New custom-molded, compostable oyster trays made from sugarcane created in Australia
Bondi Junction, New South Wales, Australia-based sustainable packaging developer BioPak has created the world’s first custom-molded oyster tray using sugarcane, with the help of its industry partner Blue Harvest.
A number of seafood farmers across Australia have been working with BioPak on formulating solutions to single-use packaging for the aquaculture sector. Blue Harvest – an Australian specialist seafood marketing agency working with producers of oysters, prawns, mussels, and pipis – reached out to the packaging firm seeking an alternative to the plastic-wrapped, single-use plastic trays currently being used to sell oysters.
The resulting sugarcane solution created by the companies is comprised of rapidly-renewable materials that would have otherwise been burned, BioPak said. The company said the new trays can help the aquaculture industry avoid plastics, improve ocean health, and reduce the sector’s environmental footprint.
“Biopak has been really responsive to our needs; a great company to work with,” Blue Harvest noted in a BioPak blog post. “Not only have they provided us with an alternative to the plastic tray, they have worked with us to design a completely new solution that looks and feels premium, and presents our oysters in a much better way. The number of single-use plastic trays currently used in Australia to sell oysters runs into the millions, and although we are in the early stages of the product's launch, this has massive potential to slash that use.”
According to BioPak, that potential could result in the elimination of 1.5 metric tons of plastic from waste streams annually.
The trays are compostable and align with the quickly-evolving sustainable needs of the seafood industry, particularly where oysters are concerned, Blue Harvest said.
“Being in the seafood industry our livelihoods depend on clean and healthy oceans. Seafood transportation does however have its challenges, as it is a highly temperature sensitive product that perishes quickly after harvest,” the agency said in the blog post. “The solution to this has historically been using materials like polystyrene to provide insulation, and plastics to waterproof. We are really trying to turn this on its head, and the BioPak tray is a huge part of this effort. We want to get our products to consumers faster, more regularly, and in packaging that is either compostable or fully recyclable in a quality condition that is not only as good as the old-school packaging approaches, but better. We don’t need oyster trays that last 100 years, as fresh oysters will be eaten within a week.”
Reception of the new trays has been positive in a number of ways, Blue Harvest said, with retailers, consumers, and fellow industry players all remarking on the packaging’s benefits.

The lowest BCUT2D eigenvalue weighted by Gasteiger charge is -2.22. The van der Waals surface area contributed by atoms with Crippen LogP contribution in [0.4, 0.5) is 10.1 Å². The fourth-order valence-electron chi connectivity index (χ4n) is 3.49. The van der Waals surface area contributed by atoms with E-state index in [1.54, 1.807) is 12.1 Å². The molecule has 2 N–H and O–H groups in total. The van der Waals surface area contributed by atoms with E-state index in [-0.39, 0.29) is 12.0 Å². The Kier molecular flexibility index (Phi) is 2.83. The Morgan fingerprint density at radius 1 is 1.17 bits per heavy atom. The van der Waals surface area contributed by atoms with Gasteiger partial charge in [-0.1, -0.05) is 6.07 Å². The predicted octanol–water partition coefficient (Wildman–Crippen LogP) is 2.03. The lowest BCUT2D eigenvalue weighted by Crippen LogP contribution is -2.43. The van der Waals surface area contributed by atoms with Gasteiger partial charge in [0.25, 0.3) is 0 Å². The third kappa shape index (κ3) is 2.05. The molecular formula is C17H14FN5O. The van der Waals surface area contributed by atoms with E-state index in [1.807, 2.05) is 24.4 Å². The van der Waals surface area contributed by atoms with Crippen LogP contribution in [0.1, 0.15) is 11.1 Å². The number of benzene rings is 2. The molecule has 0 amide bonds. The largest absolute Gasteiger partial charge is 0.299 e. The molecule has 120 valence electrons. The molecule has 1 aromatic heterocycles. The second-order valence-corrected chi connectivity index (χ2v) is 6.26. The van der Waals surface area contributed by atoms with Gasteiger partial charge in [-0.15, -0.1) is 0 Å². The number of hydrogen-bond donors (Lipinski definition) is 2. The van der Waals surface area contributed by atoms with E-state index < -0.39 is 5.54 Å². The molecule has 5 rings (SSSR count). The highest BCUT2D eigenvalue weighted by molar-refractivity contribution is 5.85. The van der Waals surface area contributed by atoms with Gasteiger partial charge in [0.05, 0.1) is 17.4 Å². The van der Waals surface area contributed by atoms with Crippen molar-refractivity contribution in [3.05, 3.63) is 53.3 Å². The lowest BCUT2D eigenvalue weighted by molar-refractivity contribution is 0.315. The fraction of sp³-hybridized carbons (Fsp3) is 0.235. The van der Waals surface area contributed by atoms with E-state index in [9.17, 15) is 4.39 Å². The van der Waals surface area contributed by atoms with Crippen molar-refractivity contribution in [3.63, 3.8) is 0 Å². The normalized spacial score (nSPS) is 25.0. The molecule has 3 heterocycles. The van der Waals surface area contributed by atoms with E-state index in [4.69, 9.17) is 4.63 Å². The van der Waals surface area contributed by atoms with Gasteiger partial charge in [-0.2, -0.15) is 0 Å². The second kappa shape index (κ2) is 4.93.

“There has been a really warm embrace from many in the seafood industry for both Blue Harvest and BioPak for taking the initiative with this sustainable, premium looking packaging. We are seeing images of the product being shared via social media by those in the industry - both producers and customers,” Blue Harvest said. “We believe that the trays will not only give our customers the peace of mind that they are purchasing a product in sustainable packaging, but also give them confidence in the quality and freshness of the oysters as each lidded tray allows for minimal handling from the processor through to the consumer."
The trays serve to cut out a lot of waste and extra work for retailers as well, the firm noted.
“The packs have provided another benefit to our customers over and above providing a more sustainable solution. Historically, seafood retailers have had to take the plastic trays from their window when ordered, then wrap them in cling wrap, and then butcher paper, a process that takes time, causes waste, and leaves the product looking tacky. The handy clip on lid that comes with the new tray takes all of this process out, and really does leave the oysters looking their best,” it said.
Blue Harvest is working with the wild-capture and aquaculture producers it represents to promote third-party sustainability accreditation from either the Marine Stewardship Council or the Global Aquaculture Alliance’s Best Aquaculture Practices program.
“Oyster farming is an incredibly passive style of food production, as the oysters grow from consuming the natural food in their environment, and don’t require artificial feed inputs, which is one of the main reasons we want to get the final leg of their journey to people’s homes right,” Blue Harvest said.
Photo courtesy of BioPak and Blue Harvest